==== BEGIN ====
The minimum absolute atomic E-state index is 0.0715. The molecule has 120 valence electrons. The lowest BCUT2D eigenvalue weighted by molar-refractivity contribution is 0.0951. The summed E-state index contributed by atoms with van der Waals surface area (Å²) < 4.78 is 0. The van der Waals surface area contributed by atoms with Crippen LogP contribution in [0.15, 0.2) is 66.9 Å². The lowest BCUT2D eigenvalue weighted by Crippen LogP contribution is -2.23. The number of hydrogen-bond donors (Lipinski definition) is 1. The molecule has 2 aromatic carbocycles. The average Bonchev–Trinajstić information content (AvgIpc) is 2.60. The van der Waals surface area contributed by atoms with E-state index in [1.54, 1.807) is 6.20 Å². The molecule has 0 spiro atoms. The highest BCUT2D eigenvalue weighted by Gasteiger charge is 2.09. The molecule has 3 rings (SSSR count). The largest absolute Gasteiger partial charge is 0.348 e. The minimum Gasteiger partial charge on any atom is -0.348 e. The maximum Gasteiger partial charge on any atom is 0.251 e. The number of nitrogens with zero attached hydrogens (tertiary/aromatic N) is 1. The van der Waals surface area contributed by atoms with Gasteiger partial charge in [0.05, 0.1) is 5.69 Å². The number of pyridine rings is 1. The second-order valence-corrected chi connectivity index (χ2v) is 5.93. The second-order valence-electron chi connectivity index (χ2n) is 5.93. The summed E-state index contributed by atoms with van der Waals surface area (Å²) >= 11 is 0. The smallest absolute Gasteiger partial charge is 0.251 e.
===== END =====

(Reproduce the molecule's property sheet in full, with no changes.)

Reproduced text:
The minimum absolute atomic E-state index is 0.0715. The molecule has 120 valence electrons. The lowest BCUT2D eigenvalue weighted by molar-refractivity contribution is 0.0951. The summed E-state index contributed by atoms with van der Waals surface area (Å²) < 4.78 is 0. The van der Waals surface area contributed by atoms with Crippen LogP contribution in [0.15, 0.2) is 66.9 Å². The lowest BCUT2D eigenvalue weighted by Crippen LogP contribution is -2.23. The number of hydrogen-bond donors (Lipinski definition) is 1. The molecule has 2 aromatic carbocycles. The average Bonchev–Trinajstić information content (AvgIpc) is 2.60. The van der Waals surface area contributed by atoms with E-state index in [1.54, 1.807) is 6.20 Å². The molecule has 0 spiro atoms. The highest BCUT2D eigenvalue weighted by Gasteiger charge is 2.09. The molecule has 3 rings (SSSR count). The largest absolute Gasteiger partial charge is 0.348 e. The minimum Gasteiger partial charge on any atom is -0.348 e. The maximum Gasteiger partial charge on any atom is 0.251 e. The number of nitrogens with zero attached hydrogens (tertiary/aromatic N) is 1. The van der Waals surface area contributed by atoms with Gasteiger partial charge in [0.05, 0.1) is 5.69 Å². The number of pyridine rings is 1. The second-order valence-corrected chi connectivity index (χ2v) is 5.93. The second-order valence-electron chi connectivity index (χ2n) is 5.93. The summed E-state index contributed by atoms with van der Waals surface area (Å²) >= 11 is 0. The smallest absolute Gasteiger partial charge is 0.251 e.